It was a great week for the professionally offended; they were out in their droves, setting up straw men and knocking them down with righteous paranoia. Such fun! It's been a wet, dull depressing month, so who can blame them? Especially when one of their targets was the supposedly "gaffe prone" Minister for Education Ruairi Quinn.
Seemingly that godless politician wants to remove the teaching of religion from the school curriculum. Yes, all over the country parents, priests, teachers and politicians – even members of his own party – registered their shock at the idea that Red Ruairi could singlehandedly drive religion out of Irish schools.
"I was appalled by what I heard the minister say," complained Breda Bonner, principal of St Bernadette's National School in Quarryvale and Labour councillor. Robert Dowds, Labour TD for Dublin Mid-West, described Quinn's comments as "inept and inappropriate". Micheal Martin said the minister's comments were "insensitive"; the Association of Catholic Priests rowed in saying that Quinn's suggestion to reduce teaching time for religious studies was "unhelpful, unwarranted and unacceptable", and Catholic economist Ray Kinsella wrote that Quinn as "an Education Minister should be a little more conscious of the contribution of theistic faiths to metaphysics, science and culture".
Dear me. So what did the minister actually say? Well, seemingly the whole kerfuffle occurred at the end of the Irish Primary Principals' Network annual conference, after a discussion on the introduction of the much-needed literacy and numeracy strategy. When asked where teachers were supposed to get the time to do this added work, Quinn said that, if it were up to him personally, he would take time that is currently allocated to religious instruction. He made the point that in other countries, "faith formation", which involves training students for the sacraments, is covered by parents in conjunction with their parishes. And, when we hear that some teachers have complained of having to spend up to nine hours a week of school time preparing children for sacraments, you have to admit that he has a point.
So why the outrage? No one is suggesting that religious education be removed from schools – just that sacramental instruction in a particular faith be done outside school hours by parents and the parish. This is the situation in Educate Together (ET) schools, and it works very well. Far from not covering religion, the ET curriculum teaches children – as Professor Kinsella so correctly pointed out – the importance of the "contribution of theistic faiths to metaphysics, science and culture".
Last April, the results of primary school patronage surveys from 38 towns across the country showed "sufficient parental demand in 23 out of the 38 areas to support an immediate change in the existing school patronage". In 2008, a large poll taken by the Irish Primary Schools Principals Association and Red C, revealed that 72 per cent of parents wanted primary schools to be managed by the State with an equal emphasis on all religions.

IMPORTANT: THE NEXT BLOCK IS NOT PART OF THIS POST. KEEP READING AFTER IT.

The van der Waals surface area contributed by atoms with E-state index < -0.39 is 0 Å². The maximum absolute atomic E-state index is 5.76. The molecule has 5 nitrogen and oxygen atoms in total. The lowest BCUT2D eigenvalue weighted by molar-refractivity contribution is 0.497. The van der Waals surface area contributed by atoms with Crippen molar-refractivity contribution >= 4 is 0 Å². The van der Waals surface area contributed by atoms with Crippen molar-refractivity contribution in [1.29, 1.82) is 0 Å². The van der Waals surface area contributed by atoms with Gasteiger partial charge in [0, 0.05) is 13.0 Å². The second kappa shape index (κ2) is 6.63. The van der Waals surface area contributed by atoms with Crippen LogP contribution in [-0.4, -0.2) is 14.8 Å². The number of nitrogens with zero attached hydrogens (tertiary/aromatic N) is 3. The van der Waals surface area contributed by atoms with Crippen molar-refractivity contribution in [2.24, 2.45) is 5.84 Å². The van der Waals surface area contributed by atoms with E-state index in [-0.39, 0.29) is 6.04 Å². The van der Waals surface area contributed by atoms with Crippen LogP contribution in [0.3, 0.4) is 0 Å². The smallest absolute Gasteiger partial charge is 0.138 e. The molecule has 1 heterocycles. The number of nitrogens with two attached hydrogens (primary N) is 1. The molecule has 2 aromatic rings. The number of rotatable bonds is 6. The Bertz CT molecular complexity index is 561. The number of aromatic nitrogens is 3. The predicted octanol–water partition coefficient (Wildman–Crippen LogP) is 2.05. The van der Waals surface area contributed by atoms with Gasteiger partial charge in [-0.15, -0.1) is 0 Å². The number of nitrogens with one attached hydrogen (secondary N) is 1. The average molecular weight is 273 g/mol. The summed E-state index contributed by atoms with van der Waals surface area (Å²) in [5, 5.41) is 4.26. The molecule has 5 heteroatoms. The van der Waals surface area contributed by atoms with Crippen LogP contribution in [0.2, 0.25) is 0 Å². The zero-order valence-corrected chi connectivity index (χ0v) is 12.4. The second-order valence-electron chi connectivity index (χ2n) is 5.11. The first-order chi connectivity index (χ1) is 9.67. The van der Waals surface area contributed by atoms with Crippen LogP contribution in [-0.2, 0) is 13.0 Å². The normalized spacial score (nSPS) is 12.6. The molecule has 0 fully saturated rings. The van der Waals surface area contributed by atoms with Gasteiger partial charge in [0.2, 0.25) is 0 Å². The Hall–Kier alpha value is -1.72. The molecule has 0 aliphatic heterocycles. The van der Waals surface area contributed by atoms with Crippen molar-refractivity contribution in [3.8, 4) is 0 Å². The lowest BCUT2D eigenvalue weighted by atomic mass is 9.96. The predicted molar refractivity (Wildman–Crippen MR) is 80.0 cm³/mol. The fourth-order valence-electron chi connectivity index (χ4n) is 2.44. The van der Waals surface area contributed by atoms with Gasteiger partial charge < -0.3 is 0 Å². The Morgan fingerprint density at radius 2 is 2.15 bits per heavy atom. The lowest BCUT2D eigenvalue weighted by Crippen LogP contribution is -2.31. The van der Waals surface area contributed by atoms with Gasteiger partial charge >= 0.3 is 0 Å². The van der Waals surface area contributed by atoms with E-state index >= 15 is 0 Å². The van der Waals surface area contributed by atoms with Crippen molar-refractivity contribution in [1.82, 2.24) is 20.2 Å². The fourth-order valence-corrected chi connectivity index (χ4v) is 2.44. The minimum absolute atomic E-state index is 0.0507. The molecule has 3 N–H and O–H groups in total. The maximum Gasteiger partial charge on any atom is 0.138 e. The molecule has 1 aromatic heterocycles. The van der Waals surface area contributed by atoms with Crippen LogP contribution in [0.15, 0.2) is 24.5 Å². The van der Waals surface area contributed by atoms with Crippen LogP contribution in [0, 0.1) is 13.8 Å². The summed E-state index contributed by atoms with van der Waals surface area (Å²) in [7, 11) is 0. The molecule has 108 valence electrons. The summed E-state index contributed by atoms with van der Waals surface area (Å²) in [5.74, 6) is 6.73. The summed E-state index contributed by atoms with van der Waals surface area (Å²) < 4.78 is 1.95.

The teaching of religion is extremely important. Without it we fail to understand the power of ideologies, of how religious values and knowledge have developed. In particular, as Irish people, it is important to understand the role of the Catholic Church; how its influence has impacted on health, education and our social mores and customs – on how we think. And increasingly, we need to learn about the traditions and value systems of other faiths.
Far from reducing the time spent on "religious studies" in Irish schools, I'd love to see it expanded to encompass philosophy, history and ethics. But unfortunately, what we tend to get in many Irish religious schools is not education, but authoritarian instruction – or catechism.
The difference between the religious education of my two children is startling: the younger (at an ET school) is encouraged to debate, question, respect and explore the ideals, ethics and beliefs of all faiths; while my elder (a non-Catholic at a Catholic school) felt at a double disadvantage because so much time at her primary school was spent preparing students for sacraments –there was certainly no time for critical religious study (as opposed to Catholic doctrine). This, I feel, is the point that Mr Quinn was making. Why can't parents who wish their children to be trained for the sacraments do so themselves, in conjunction with their school and parish?
Breda O'Brien of the Iona Institute gave an insight into this problem on RTE's Late Debate last week. She mentioned a friend who told her that a meeting with parents about First Holy Communion at a school was unusually full. Rumour was that the school may be in line for "divestment". Parents were worried because, as they said to the teachers, "we need you to educate our children [in Catholicism]. We rely on you to prepare our kids [for the sacraments].
Colm O'Gorman replied to her that he thought this was "very sad", that parents were so "disempowered that they cannot teach their children religion". I think he's being kind, because I suspect that lots of parents don't really want to know, and care less.
Many parents who spend a king's ransom on their child's communion couldn't tell you what transubstantiation is. And they don't see why they should have to learn it or explain it to their children. Yet kids are struggling to read and write while their teachers are forced to spend valuable hours on preparation for the sacraments.
Mr Quinn is spot on in suggesting that this would be better handled outside school hours. Many teachers would agree with him. But the 'shock-and-horror' knee-jerk reaction to the idea that parents take some responsibility for the sacramental preparations of their children, suggests that he may have a fight on his hands.